In 2014, fans were promised the brilliance of the Southern's legend newest album "The Godbox". Accompanied by a stunning 808-driven production and hints of funk, aggressive, titillating rock, and other modes of music which effortlessly elevate Banner and his reputation, the 15-track album is a delightful resurrection of the Southern rap legend and a reminder that in order to survive and stay relevant in this music, you must reinvent yourself again and again.
Hip Hop has always been a genre founded on borrowing the very best from which sound is closest to it: disco, punk rock, etc. and so when the chorus swept in from the first track "Magnolia". Flanked by CeeLo Green and Raheem DeVaughn with gorgeous, loud church-like voices, electric guitar riffs, and heavy bass drums, it becomes very clear Banner's long hiatus was a needful one. In order for him to orchestrate this eclectic array of sounds in a way that did not seem haphazard, Banner needed to rediscover music's capabilities.
Banner tackles many critical topics in "The God Box" in ways that both unnecessary but often can come off as heavy-handed. In "Elvis", for example, Banner, without reservation, calls out many white musicians (Adele, Timberlake, Robin Thicke, Miley Cyrus, and the like) for appropriating black music and culture to advance their own careers. Banner is incredibly gifted at calling out the predatorial behavior of white musicians towards black art. "What I find the most fascinating about this track is the title itself pulls Elvis at the center of white musicians who exist in this lineage of commandeering the music of others without credit.
"The Godbox" continues this refrain of commenting on socio-political issues with "Amy". The track is enjoyable for its aggressive beat, yet the refrain pulls the track down because it just gets way too heavy-handed-however this is only one side of the fence. Among us in the Black Disapora, it has been a long standing point of contention that Black folk should not call themselves ni**a when the very word is a derivative of the very word which has divided us from our humanity. "Amy" takes a firm stance, by introducing the word's complicated and violent history, that Black people do not need to say the 'n-word', but Banner isn't here to tell people how to live, but to just ruminate on the power and weight of words. Also, Banner says 'nigga' casually in songs like "Who Want It", so this track can be assumed to be food for thought.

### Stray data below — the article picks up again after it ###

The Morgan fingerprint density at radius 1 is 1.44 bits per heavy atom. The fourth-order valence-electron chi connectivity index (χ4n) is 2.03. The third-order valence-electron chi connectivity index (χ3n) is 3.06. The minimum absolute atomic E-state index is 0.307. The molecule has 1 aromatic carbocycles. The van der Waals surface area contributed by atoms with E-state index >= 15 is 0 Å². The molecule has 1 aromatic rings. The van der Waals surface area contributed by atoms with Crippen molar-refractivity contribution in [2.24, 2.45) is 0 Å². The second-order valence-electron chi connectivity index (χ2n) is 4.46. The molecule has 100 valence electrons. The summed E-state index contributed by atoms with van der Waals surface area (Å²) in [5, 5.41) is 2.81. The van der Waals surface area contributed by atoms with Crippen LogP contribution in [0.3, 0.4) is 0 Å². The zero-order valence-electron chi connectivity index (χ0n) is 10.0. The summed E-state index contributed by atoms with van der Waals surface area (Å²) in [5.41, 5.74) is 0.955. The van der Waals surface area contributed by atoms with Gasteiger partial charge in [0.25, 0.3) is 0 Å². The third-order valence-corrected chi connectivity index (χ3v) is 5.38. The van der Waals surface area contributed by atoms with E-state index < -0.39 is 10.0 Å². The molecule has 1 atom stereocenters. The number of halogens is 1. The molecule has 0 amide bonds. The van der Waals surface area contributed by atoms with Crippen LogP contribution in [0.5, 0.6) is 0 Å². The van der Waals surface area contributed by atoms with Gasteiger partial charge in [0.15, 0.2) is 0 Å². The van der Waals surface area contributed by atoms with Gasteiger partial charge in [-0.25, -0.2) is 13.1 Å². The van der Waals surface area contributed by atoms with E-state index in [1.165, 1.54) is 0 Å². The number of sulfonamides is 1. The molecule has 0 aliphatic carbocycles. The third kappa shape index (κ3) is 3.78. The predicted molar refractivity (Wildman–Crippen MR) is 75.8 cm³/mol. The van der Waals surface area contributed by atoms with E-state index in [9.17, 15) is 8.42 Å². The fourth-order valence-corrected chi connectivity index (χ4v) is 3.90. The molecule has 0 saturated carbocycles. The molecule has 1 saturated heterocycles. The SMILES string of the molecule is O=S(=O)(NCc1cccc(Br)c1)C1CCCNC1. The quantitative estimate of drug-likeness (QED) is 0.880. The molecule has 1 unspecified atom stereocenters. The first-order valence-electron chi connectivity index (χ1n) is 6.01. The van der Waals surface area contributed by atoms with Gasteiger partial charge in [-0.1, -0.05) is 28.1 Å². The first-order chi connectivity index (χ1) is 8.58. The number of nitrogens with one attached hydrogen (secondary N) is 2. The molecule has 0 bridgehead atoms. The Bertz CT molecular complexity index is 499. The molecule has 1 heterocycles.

Banner taking a step back from hip-hop has given him ample time to digest the world and all it has taught him. It is a marker of legend to have that much faith in his discography that he could return to the studio with not one voice, but so many that "The God Box" has multiple entry ways to which seasoned Banner fans and new ones alike can be introduced to the "MTA" rapper. I ,for one, am immensely grateful to have such a strong and refreshing voice back in circuit of this music.
The God Box can be found here on SoundCloud:
I.S. Jones is a Staff Writer for Dead End Hip-Hop. She can be found on Twitter @isjonespoetry
The post Album Review of David Banner's "The God Box" appeared first on Dead End Hip Hop.